If the pharmacy notes deviations in the defined temperature interval, it should assess the consequences for the quality of the medicines that have been stored in areas affected by the temperature deviation. In addition, the pharmacy should urgently try to bring the temperature to the needed interval and ensure that until this happens no storage takes place of medicines whose quality would be impaired by the storage.

It must be described in a guideline how to handle temperature deviations, and the handling of specific temperature deviations must be documented.

The pharmacy must keep documentation to prove that the equipment used for temperature measurement has been calibrated. The equipment should be calibrated at the temperature interval where it is to be used.

Equipment for temperature measurement must generally be calibrated once a yar.

The purpose of temperature mapping is to identify critical spots in the room with the purpose of establishing where to place the measuring points to enable a representative temperature monitoring.

Temperature mapping should be carried out to reflect worst-case weather conditions.

The pharmacy must ensure that any rooms used for storage of medicines are temperature-mapped, regardless of whether it concerns existing rooms or refurbished rooms.

Temperature mapping must be documented.

The pharmacy’s rooms must be designed and equipped to ensure protection against insects, rodents and other animals. The pharmacy must make a risk assessment based on which to establish a programme for preventive pest control.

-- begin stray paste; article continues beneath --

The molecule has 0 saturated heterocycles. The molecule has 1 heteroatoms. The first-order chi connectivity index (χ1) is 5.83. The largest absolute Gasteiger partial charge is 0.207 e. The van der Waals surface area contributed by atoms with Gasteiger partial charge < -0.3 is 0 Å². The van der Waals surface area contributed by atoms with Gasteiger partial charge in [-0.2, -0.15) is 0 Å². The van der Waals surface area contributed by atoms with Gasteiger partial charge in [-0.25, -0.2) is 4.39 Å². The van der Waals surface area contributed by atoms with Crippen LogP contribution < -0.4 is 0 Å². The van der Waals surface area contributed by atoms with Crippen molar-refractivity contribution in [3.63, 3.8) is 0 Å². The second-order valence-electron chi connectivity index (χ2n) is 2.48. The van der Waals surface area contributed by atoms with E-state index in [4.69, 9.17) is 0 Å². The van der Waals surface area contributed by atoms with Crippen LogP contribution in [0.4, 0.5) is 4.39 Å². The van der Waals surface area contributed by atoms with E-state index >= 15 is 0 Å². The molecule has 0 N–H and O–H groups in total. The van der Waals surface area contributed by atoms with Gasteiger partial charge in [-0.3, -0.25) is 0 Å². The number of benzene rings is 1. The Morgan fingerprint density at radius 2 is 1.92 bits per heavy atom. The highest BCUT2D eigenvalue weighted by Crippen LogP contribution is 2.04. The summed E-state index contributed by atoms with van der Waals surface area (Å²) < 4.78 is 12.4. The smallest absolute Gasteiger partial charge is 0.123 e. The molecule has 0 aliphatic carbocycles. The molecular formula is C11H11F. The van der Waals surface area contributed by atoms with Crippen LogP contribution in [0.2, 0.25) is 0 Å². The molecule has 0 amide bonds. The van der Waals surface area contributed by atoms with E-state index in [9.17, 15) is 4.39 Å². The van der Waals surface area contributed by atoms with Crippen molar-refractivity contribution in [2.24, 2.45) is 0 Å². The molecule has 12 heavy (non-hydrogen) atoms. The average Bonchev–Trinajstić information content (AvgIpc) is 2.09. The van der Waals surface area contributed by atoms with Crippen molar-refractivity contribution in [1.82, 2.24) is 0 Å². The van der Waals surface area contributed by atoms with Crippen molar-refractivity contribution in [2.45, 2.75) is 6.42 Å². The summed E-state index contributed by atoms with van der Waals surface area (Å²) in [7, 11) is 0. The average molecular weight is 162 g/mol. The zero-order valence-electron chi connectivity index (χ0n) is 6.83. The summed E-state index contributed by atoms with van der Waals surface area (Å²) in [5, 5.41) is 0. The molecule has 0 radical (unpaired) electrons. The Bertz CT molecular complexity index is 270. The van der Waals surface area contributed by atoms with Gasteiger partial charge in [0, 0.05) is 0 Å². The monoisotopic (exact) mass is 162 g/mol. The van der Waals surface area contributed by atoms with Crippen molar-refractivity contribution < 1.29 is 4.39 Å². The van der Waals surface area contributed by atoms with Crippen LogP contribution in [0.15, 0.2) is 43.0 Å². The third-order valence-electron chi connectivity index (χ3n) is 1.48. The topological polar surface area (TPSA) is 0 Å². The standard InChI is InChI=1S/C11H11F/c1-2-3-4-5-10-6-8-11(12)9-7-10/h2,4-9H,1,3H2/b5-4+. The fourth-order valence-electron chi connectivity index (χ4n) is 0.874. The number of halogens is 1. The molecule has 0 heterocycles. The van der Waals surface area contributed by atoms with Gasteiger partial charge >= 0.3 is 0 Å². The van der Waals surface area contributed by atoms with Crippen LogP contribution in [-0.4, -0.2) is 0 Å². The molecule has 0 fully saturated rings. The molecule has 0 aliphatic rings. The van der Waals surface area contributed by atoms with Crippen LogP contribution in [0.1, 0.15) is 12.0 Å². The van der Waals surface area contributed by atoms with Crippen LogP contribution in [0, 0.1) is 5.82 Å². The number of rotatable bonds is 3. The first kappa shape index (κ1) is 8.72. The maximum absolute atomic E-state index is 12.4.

Medicines may not be placed directly on the floor, unless the packaging is designed specifically for such storage. It should be possible to carry out effective cleaning. Medicines that are not stored on shelves and the like must therefore be readily movable, e.g. stored in boxes on wheels.

Medicines that are – or are presumed to be – falsified as well as expired or recalled medicines must immediately be separated physically from the medicines for sale and stored in an area separate from all other medicines (quarantine area). This area must be clearly demarcated, and it must be ensured that the medicines remain separated from the inventory for sale.

The pharmacy's delivery of medicines must be planned on the basis of a risk assessment. It must be ensured that the medicines are in transit for the shortest possible period and that the approved storage conditions are complied with during the transport. The equipment used for temperature measurement during transport should be calibrated in the same way as other thermometers and thermo loggers.

The pharmacy must ensure that the medicinal product is packed and dispatched in a way ensuring that the quality of the product is not impaired. If medicines require refrigerating, the pharmacy must ensure that during transport the medicinal product has been stored in accordance with the approved storage conditions.

The requirements appear from the executive order on pharmacies’ and retail distributors’ online sale and on consignment of medicinal products. The executive order applies irrespective of whether the product is sold online.

When the pharmacy receives medicinal products, it must verify that the supplier in question holds a valid and relevant company authorisation for the handling of medicinal products. This must be verified at each delivery. If the pharmacy trades with the same supplier regularly, the authorisation can be verified periodically based on a risk assessment.

The pharmacy should keep any document on good distribution practice for a period of five years. For example, this includes documentation on the handling of recalls, temperature monitoring, etc. The documentation can be stored in an electronic or physical format.